Civilian Protection in the Eastern DRC Evaluation of the MONUSCO Peacekeeping Operation
Copeland, Thomas F.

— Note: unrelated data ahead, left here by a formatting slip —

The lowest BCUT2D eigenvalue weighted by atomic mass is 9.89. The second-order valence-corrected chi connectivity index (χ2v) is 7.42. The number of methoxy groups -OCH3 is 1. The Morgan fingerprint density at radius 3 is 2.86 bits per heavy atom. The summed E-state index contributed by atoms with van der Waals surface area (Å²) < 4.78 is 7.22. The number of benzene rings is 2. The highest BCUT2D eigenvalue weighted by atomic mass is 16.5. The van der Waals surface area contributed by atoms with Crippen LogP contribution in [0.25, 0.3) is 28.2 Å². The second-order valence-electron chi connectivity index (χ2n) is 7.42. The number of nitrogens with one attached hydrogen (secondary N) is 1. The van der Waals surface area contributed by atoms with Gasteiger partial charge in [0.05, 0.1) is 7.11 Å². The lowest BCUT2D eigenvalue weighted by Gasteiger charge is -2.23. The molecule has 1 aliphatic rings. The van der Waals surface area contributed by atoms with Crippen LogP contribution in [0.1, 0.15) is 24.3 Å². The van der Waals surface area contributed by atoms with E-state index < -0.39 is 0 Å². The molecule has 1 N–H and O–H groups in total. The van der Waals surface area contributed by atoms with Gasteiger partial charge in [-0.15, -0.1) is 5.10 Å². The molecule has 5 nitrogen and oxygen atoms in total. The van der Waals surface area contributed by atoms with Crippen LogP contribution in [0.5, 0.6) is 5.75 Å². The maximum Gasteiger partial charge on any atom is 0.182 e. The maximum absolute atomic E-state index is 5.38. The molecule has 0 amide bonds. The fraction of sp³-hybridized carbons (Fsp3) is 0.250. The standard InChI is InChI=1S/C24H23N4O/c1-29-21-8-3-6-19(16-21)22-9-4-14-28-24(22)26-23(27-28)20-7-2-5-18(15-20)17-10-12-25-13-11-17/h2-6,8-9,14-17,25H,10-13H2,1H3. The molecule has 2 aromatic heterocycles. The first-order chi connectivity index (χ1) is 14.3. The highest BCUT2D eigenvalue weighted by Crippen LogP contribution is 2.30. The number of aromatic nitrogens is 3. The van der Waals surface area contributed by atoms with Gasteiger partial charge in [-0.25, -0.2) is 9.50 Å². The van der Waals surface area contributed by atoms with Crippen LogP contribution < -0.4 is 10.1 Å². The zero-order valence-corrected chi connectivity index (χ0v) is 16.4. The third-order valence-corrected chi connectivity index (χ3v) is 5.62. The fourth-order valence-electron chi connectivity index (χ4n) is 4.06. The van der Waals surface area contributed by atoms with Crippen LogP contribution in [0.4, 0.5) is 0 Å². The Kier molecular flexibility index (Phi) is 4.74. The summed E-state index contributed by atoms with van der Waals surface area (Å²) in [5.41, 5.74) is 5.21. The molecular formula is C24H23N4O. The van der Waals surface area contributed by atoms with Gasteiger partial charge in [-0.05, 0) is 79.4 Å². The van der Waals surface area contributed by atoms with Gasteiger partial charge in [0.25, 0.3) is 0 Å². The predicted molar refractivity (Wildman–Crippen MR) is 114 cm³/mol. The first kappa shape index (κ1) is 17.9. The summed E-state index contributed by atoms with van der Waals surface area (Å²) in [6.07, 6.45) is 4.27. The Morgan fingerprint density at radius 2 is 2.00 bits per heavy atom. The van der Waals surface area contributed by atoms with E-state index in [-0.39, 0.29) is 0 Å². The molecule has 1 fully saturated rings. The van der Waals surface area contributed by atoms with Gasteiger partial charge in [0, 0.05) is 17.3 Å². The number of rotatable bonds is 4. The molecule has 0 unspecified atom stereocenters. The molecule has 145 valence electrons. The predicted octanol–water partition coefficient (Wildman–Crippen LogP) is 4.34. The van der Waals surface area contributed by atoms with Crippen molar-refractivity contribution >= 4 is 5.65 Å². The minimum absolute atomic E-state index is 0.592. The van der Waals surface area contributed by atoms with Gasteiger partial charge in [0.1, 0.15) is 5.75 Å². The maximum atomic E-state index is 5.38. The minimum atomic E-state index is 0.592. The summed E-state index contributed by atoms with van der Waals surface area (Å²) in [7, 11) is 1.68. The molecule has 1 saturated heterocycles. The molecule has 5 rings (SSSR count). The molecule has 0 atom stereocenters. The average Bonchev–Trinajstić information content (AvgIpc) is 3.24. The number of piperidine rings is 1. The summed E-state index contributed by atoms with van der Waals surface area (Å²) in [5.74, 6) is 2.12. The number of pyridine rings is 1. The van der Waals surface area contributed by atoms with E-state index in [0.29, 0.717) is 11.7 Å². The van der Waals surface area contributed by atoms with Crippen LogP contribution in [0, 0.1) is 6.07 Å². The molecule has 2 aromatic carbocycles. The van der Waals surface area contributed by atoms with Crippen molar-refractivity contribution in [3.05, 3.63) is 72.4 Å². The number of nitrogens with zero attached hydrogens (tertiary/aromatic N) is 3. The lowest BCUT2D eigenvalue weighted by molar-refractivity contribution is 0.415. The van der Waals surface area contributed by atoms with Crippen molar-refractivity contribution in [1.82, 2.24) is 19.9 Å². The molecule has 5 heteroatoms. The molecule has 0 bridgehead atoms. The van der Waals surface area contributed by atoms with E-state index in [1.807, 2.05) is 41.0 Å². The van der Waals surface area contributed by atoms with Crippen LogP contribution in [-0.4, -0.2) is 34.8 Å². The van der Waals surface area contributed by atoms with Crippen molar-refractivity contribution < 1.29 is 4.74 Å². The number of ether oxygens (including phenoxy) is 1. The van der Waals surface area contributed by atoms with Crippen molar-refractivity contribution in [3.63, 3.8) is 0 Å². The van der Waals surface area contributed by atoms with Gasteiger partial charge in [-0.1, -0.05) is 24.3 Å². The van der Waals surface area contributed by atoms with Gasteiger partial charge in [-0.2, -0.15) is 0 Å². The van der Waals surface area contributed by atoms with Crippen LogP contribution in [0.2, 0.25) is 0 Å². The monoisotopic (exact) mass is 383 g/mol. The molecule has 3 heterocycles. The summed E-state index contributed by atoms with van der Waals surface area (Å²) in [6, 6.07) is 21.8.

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Since 2003 language mandating civilian protection (POC) has increasingly appeared in Security Council resolutions, peace support doctrine, and humanitarian frameworks. Despite the frequency of its use, the term lacks a universal definition and a clear gap exists between military operations that attempt to establish, introduce, and/or enforce civilian protection and humanitarian approaches to POC concepts. This thesis posits three metrics that should be used to evaluate the effectiveness of peacekeeping operations which aim to establish POC rates of civilian massacres, rates of internally displaced persons, and incidents of sexual violence. These criteria share both military and humanitarian priorities. They also represent elements of conflict present in the eastern Democratic Republic of the Congo since at least 1998, and each must be reduced in order to establish a minimum standard for civilian protection in the country. The United Nations Organization Stabilization Mission in the Congo (MONUSCO) was charged with implementing POC in the eastern regions of the DRC beginning in 2008. This thesis considers the ability of MONUSCO to address each of the three POC metrics and shows that the mission has fallen short of achieving its mandate to instill minimum standards of civilian protection.
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